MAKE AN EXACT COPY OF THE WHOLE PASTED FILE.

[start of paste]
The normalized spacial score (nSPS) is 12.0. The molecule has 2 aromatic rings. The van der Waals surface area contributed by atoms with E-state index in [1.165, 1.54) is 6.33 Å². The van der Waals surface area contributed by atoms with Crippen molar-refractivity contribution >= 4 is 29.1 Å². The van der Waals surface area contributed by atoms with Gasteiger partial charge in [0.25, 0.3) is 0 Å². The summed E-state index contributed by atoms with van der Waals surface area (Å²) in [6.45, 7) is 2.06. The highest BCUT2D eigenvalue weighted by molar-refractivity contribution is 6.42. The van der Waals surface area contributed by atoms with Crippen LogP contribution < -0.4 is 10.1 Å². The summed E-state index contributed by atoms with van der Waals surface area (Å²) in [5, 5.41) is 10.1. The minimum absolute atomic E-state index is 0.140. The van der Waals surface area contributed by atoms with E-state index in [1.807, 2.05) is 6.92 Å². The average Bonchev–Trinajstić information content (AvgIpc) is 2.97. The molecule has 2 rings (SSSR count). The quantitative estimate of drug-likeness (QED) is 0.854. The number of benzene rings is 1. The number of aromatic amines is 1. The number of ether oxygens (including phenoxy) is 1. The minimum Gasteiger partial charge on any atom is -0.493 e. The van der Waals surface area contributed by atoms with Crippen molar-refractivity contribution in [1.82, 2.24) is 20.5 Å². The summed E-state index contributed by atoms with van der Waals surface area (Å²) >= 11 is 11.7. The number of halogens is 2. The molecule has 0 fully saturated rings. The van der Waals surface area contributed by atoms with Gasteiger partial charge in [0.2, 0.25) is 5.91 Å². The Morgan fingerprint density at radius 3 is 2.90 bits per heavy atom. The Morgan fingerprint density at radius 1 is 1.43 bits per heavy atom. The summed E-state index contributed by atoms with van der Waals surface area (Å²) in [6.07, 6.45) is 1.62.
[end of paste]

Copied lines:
The normalized spacial score (nSPS) is 12.0. The molecule has 2 aromatic rings. The van der Waals surface area contributed by atoms with E-state index in [1.165, 1.54) is 6.33 Å². The van der Waals surface area contributed by atoms with Crippen molar-refractivity contribution >= 4 is 29.1 Å². The van der Waals surface area contributed by atoms with Gasteiger partial charge in [0.25, 0.3) is 0 Å². The summed E-state index contributed by atoms with van der Waals surface area (Å²) in [6.45, 7) is 2.06. The highest BCUT2D eigenvalue weighted by molar-refractivity contribution is 6.42. The van der Waals surface area contributed by atoms with Crippen LogP contribution < -0.4 is 10.1 Å². The summed E-state index contributed by atoms with van der Waals surface area (Å²) in [5, 5.41) is 10.1. The minimum absolute atomic E-state index is 0.140. The van der Waals surface area contributed by atoms with E-state index in [1.807, 2.05) is 6.92 Å². The average Bonchev–Trinajstić information content (AvgIpc) is 2.97. The molecule has 2 rings (SSSR count). The quantitative estimate of drug-likeness (QED) is 0.854. The number of benzene rings is 1. The number of aromatic amines is 1. The number of ether oxygens (including phenoxy) is 1. The minimum Gasteiger partial charge on any atom is -0.493 e. The van der Waals surface area contributed by atoms with Crippen molar-refractivity contribution in [1.82, 2.24) is 20.5 Å². The summed E-state index contributed by atoms with van der Waals surface area (Å²) >= 11 is 11.7. The number of halogens is 2. The molecule has 0 fully saturated rings. The van der Waals surface area contributed by atoms with Gasteiger partial charge in [0.2, 0.25) is 5.91 Å². The Morgan fingerprint density at radius 3 is 2.90 bits per heavy atom. The Morgan fingerprint density at radius 1 is 1.43 bits per heavy atom. The summed E-state index contributed by atoms with van der Waals surface area (Å²) in [6.07, 6.45) is 1.62.